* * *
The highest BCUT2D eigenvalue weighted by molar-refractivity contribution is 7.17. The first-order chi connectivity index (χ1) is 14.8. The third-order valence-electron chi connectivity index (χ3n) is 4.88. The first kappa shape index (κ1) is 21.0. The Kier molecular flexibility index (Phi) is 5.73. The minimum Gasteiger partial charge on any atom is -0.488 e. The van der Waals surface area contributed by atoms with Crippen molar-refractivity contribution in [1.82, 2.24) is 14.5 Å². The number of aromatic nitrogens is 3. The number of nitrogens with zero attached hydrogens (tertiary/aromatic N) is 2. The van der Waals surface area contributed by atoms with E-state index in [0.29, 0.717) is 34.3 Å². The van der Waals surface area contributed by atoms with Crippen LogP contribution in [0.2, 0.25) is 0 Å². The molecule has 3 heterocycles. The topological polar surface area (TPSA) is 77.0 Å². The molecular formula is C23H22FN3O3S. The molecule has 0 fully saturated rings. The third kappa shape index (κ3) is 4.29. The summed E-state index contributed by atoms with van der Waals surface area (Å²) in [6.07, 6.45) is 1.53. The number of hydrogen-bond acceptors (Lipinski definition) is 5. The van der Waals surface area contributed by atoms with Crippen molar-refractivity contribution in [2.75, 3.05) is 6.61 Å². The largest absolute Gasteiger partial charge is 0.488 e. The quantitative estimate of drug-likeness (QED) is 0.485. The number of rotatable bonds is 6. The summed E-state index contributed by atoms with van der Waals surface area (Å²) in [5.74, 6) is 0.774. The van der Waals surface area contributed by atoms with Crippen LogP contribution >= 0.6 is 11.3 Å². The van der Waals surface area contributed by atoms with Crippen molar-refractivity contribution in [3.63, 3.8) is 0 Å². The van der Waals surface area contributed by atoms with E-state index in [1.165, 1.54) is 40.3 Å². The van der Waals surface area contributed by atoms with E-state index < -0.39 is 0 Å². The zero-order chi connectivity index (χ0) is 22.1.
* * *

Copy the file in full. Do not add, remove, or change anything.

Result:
The highest BCUT2D eigenvalue weighted by molar-refractivity contribution is 7.17. The first-order chi connectivity index (χ1) is 14.8. The third-order valence-electron chi connectivity index (χ3n) is 4.88. The first kappa shape index (κ1) is 21.0. The Kier molecular flexibility index (Phi) is 5.73. The minimum Gasteiger partial charge on any atom is -0.488 e. The van der Waals surface area contributed by atoms with Crippen molar-refractivity contribution in [1.82, 2.24) is 14.5 Å². The number of aromatic nitrogens is 3. The number of nitrogens with zero attached hydrogens (tertiary/aromatic N) is 2. The van der Waals surface area contributed by atoms with E-state index in [0.29, 0.717) is 34.3 Å². The van der Waals surface area contributed by atoms with Crippen LogP contribution in [0.2, 0.25) is 0 Å². The molecule has 3 heterocycles. The topological polar surface area (TPSA) is 77.0 Å². The molecular formula is C23H22FN3O3S. The molecule has 0 fully saturated rings. The third kappa shape index (κ3) is 4.29. The summed E-state index contributed by atoms with van der Waals surface area (Å²) in [6.07, 6.45) is 1.53. The number of hydrogen-bond acceptors (Lipinski definition) is 5. The van der Waals surface area contributed by atoms with Crippen molar-refractivity contribution in [2.75, 3.05) is 6.61 Å². The largest absolute Gasteiger partial charge is 0.488 e. The quantitative estimate of drug-likeness (QED) is 0.485. The number of rotatable bonds is 6. The summed E-state index contributed by atoms with van der Waals surface area (Å²) in [5.74, 6) is 0.774. The van der Waals surface area contributed by atoms with Crippen LogP contribution >= 0.6 is 11.3 Å². The van der Waals surface area contributed by atoms with Crippen molar-refractivity contribution in [3.63, 3.8) is 0 Å². The van der Waals surface area contributed by atoms with E-state index in [1.165, 1.54) is 40.3 Å². The van der Waals surface area contributed by atoms with E-state index < -0.39 is 0 Å². The zero-order chi connectivity index (χ0) is 22.1.